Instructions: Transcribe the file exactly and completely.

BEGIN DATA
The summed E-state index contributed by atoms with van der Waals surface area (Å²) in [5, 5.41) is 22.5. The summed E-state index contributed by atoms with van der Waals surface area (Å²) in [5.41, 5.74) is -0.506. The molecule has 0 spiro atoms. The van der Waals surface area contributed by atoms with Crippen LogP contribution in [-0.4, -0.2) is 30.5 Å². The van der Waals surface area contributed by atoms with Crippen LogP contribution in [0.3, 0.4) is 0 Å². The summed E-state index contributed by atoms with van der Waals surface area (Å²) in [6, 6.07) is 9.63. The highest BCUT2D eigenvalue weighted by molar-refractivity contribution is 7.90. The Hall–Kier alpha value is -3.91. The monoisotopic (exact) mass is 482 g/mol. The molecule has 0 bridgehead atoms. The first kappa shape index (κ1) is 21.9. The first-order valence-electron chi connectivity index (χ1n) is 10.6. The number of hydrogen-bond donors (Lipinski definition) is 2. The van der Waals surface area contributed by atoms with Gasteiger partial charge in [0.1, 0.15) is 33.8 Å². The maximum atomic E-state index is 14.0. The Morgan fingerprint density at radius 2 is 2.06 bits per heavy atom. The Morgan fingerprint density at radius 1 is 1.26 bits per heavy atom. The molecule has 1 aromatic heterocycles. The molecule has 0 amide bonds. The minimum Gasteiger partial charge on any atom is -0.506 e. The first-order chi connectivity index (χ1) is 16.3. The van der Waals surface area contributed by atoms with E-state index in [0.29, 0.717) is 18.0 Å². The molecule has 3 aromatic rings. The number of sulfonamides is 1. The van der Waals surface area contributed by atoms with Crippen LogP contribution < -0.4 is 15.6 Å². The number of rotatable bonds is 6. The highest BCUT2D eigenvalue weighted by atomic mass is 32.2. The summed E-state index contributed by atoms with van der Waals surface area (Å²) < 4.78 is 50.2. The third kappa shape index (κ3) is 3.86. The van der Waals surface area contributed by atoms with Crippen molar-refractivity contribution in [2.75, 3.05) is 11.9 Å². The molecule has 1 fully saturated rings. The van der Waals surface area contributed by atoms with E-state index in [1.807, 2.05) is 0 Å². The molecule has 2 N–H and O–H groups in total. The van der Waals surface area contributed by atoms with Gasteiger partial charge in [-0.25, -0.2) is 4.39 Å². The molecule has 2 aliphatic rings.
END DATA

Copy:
The summed E-state index contributed by atoms with van der Waals surface area (Å²) in [5, 5.41) is 22.5. The summed E-state index contributed by atoms with van der Waals surface area (Å²) in [5.41, 5.74) is -0.506. The molecule has 0 spiro atoms. The van der Waals surface area contributed by atoms with Crippen LogP contribution in [-0.4, -0.2) is 30.5 Å². The van der Waals surface area contributed by atoms with Crippen LogP contribution in [0.3, 0.4) is 0 Å². The summed E-state index contributed by atoms with van der Waals surface area (Å²) in [6, 6.07) is 9.63. The highest BCUT2D eigenvalue weighted by molar-refractivity contribution is 7.90. The Hall–Kier alpha value is -3.91. The monoisotopic (exact) mass is 482 g/mol. The molecule has 0 bridgehead atoms. The first kappa shape index (κ1) is 21.9. The first-order valence-electron chi connectivity index (χ1n) is 10.6. The number of hydrogen-bond donors (Lipinski definition) is 2. The van der Waals surface area contributed by atoms with Gasteiger partial charge in [0.1, 0.15) is 33.8 Å². The maximum atomic E-state index is 14.0. The Morgan fingerprint density at radius 2 is 2.06 bits per heavy atom. The Morgan fingerprint density at radius 1 is 1.26 bits per heavy atom. The molecule has 1 aromatic heterocycles. The molecule has 0 amide bonds. The minimum Gasteiger partial charge on any atom is -0.506 e. The first-order chi connectivity index (χ1) is 16.3. The van der Waals surface area contributed by atoms with E-state index in [0.29, 0.717) is 18.0 Å². The molecule has 3 aromatic rings. The number of sulfonamides is 1. The van der Waals surface area contributed by atoms with Crippen LogP contribution < -0.4 is 15.6 Å². The number of rotatable bonds is 6. The highest BCUT2D eigenvalue weighted by atomic mass is 32.2. The summed E-state index contributed by atoms with van der Waals surface area (Å²) < 4.78 is 50.2. The third kappa shape index (κ3) is 3.86. The van der Waals surface area contributed by atoms with Crippen molar-refractivity contribution in [2.75, 3.05) is 11.9 Å². The molecule has 1 fully saturated rings. The van der Waals surface area contributed by atoms with E-state index in [1.807, 2.05) is 0 Å². The molecule has 2 N–H and O–H groups in total. The van der Waals surface area contributed by atoms with Gasteiger partial charge in [-0.25, -0.2) is 4.39 Å². The molecule has 2 aliphatic rings.